Shy children often find a refuge in imaginative worlds, and time spent in those faraway places may help them when they come back home.
So it is with Sophy. School is a place of isolation and anxiety, but in her city flat she has made a wolf den. Beneath a blanket, by lamplight, Sophy wears her wolf suit and imagines that she is fierce and fast and strong.
One morning, Sophy wears her suit for school. Surely everyone will like it and want to be her friend? But Sophy still can’t find the courage to talk to anyone, and the other children laugh at her. Back home, she hides in her den and cries – and as she does so, something extraordinary happens. Her den becomes the “silent, snowy woods she knew from her books,” and a wolf and her pup are waiting to play with her. Together they run and prance and howl until a blizzard strikes, when they seek shelter in a deep, dark cave. But the cave is also sheltering a bear, and it’s this encounter that helps Sophy speak up. When she returns from her adventure, the warm, brave feelings inside her are still there, and finally Sophy is able to find her voice.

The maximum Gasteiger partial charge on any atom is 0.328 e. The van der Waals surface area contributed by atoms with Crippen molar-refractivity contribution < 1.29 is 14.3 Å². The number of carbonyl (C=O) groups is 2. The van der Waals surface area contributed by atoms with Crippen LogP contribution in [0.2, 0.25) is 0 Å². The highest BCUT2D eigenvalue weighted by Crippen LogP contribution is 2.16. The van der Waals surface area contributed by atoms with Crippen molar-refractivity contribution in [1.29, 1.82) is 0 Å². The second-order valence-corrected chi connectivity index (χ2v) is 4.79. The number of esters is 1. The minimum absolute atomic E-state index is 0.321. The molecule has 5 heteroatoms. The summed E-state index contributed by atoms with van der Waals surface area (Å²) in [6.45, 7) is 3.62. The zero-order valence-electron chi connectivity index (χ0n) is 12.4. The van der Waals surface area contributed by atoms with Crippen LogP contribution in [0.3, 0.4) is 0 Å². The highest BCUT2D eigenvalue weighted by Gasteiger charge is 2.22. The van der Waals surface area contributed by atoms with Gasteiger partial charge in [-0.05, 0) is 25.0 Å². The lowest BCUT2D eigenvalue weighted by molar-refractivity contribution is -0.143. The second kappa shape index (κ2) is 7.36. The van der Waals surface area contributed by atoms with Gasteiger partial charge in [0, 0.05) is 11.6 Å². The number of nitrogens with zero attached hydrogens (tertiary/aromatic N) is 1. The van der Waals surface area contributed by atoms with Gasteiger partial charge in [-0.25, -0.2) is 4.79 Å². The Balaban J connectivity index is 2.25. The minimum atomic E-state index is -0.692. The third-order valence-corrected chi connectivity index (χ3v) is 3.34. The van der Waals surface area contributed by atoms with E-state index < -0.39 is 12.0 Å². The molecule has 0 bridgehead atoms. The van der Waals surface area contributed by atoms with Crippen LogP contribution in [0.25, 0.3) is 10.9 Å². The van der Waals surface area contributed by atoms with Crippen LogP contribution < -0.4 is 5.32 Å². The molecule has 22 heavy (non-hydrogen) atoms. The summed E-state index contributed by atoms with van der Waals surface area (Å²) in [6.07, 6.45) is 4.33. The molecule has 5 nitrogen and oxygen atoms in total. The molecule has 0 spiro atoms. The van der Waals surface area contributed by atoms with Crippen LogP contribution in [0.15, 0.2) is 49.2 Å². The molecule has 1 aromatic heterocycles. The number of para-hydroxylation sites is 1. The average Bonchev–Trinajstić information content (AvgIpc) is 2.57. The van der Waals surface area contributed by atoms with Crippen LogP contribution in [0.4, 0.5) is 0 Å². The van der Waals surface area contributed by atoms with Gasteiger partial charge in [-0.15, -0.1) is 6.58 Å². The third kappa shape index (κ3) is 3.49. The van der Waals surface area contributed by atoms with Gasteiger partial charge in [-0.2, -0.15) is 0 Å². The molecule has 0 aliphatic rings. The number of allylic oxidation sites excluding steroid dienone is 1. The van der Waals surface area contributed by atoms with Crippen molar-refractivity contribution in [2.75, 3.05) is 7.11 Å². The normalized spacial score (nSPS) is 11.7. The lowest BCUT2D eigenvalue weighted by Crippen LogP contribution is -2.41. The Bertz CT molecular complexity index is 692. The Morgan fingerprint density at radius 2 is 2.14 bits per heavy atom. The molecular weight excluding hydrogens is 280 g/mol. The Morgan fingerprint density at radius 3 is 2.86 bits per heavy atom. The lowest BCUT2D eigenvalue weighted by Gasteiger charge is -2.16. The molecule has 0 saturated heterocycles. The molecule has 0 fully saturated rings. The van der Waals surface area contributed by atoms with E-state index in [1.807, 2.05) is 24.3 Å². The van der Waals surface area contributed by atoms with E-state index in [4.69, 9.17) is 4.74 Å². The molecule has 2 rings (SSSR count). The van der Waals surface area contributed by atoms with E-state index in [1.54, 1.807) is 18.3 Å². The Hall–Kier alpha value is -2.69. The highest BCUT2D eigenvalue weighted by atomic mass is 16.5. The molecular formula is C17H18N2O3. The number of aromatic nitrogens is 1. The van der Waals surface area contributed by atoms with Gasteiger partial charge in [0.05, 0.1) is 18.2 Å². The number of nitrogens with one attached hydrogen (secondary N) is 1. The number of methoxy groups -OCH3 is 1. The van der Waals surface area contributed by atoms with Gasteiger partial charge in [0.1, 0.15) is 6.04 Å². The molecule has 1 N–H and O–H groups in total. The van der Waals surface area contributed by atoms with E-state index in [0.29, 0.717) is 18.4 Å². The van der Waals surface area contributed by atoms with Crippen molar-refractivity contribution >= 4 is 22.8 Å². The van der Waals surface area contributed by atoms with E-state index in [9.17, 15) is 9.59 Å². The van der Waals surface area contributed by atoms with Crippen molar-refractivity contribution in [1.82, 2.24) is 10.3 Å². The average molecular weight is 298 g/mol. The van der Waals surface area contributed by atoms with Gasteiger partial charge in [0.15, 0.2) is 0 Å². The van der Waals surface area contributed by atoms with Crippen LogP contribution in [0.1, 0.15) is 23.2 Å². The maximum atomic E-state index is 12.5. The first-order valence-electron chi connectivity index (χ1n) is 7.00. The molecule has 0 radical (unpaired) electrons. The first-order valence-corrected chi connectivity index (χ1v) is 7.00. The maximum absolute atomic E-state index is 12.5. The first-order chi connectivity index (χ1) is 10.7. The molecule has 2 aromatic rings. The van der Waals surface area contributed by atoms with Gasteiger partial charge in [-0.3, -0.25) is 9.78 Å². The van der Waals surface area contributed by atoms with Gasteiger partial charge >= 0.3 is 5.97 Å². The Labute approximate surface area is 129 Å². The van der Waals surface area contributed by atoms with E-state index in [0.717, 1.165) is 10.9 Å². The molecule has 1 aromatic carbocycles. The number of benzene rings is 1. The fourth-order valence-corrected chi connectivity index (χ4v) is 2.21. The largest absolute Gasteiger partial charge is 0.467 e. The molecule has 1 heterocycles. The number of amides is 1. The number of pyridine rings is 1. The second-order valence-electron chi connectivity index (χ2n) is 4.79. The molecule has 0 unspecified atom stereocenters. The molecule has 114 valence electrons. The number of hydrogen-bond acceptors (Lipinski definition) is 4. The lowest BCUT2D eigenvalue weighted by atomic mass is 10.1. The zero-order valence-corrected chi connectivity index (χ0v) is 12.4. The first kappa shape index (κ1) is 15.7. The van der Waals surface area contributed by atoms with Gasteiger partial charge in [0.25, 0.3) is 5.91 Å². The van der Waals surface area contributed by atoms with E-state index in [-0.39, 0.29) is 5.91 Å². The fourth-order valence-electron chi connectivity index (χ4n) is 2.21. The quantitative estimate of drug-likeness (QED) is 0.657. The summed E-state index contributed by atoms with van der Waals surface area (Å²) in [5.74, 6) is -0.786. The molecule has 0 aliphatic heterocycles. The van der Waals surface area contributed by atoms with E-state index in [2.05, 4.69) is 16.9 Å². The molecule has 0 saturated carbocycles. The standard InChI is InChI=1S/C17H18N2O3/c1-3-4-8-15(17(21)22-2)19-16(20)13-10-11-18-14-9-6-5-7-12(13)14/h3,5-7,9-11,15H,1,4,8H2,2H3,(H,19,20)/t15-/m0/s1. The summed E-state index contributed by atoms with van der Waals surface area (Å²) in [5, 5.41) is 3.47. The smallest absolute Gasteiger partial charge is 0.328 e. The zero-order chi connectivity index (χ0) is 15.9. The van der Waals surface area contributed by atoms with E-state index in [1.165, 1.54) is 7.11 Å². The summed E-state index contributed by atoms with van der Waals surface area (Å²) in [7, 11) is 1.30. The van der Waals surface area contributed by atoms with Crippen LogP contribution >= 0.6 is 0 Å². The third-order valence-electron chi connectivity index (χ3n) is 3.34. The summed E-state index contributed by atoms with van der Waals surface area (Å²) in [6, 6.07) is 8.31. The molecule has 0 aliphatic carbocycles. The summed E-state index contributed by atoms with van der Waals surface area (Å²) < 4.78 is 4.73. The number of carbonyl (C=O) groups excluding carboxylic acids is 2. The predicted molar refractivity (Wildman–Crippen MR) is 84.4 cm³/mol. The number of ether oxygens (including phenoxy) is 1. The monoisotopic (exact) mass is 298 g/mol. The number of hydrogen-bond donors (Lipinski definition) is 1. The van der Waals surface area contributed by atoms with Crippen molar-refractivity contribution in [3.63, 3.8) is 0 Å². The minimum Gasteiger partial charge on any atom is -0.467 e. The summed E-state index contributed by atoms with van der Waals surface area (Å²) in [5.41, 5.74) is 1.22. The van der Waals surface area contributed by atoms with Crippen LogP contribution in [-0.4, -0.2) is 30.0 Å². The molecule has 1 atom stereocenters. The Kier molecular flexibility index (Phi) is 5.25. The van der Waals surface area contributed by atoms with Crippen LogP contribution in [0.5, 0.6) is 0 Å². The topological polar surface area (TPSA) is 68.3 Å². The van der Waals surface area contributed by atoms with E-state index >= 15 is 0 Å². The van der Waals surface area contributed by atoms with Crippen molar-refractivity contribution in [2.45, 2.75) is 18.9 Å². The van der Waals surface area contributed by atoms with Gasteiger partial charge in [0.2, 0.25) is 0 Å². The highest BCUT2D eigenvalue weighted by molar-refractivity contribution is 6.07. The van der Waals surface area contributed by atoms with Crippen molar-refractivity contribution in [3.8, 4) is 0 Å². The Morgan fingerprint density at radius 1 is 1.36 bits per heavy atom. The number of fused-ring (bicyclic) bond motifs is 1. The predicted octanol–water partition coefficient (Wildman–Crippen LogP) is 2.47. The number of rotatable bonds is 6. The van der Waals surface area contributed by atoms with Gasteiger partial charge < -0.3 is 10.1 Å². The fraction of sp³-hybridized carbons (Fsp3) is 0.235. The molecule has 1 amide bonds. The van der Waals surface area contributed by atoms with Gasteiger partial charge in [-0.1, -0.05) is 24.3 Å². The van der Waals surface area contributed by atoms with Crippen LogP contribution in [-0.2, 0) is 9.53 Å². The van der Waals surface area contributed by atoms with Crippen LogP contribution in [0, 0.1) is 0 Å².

Sophy’s story is told in a way that helps young audiences connect, and children who find ambiguity challenging will be pleased by the way Jo Loring-Fisher handles the dream element. Others may find this aspect disappointing, and feel that the text doesn’t quite match the lyrical charm of her artwork. And it’s Loring-Fisher’s artwork that elevates this story and transforms it. Landscape and mood are evoked with such skill and sensitivity that we can feel the chill of this northern forest and the warmth of Sophy’s interactions with the animals. Grey city playgrounds, caves filled with leaf-litter and luminous snowscapes are brought to life in spreads that sweep us away and fill us with magic.
Loring-Fisher’s story may not surprise readers, but it has important things to say, and it says them kindly, in a way that will resonate with children who are dealing with shyness and need to work out how to live with it. As with Sophy, change may be necessary, but this doesn’t mean we have to lose who we are. Imagination allows us to explore new versions of ourselves, and books like this support and illuminate such journeys.
It’s worth adding that the endpapers continue the visual story of Sophy’s friendship with the “owlish little boy”, and there’s a special bonus in the hardback: remove the dust jacket to reveal a gorgeous snowscape glowing in the sunshine – just like the pattern on Sophy’s (magic?) lampshade…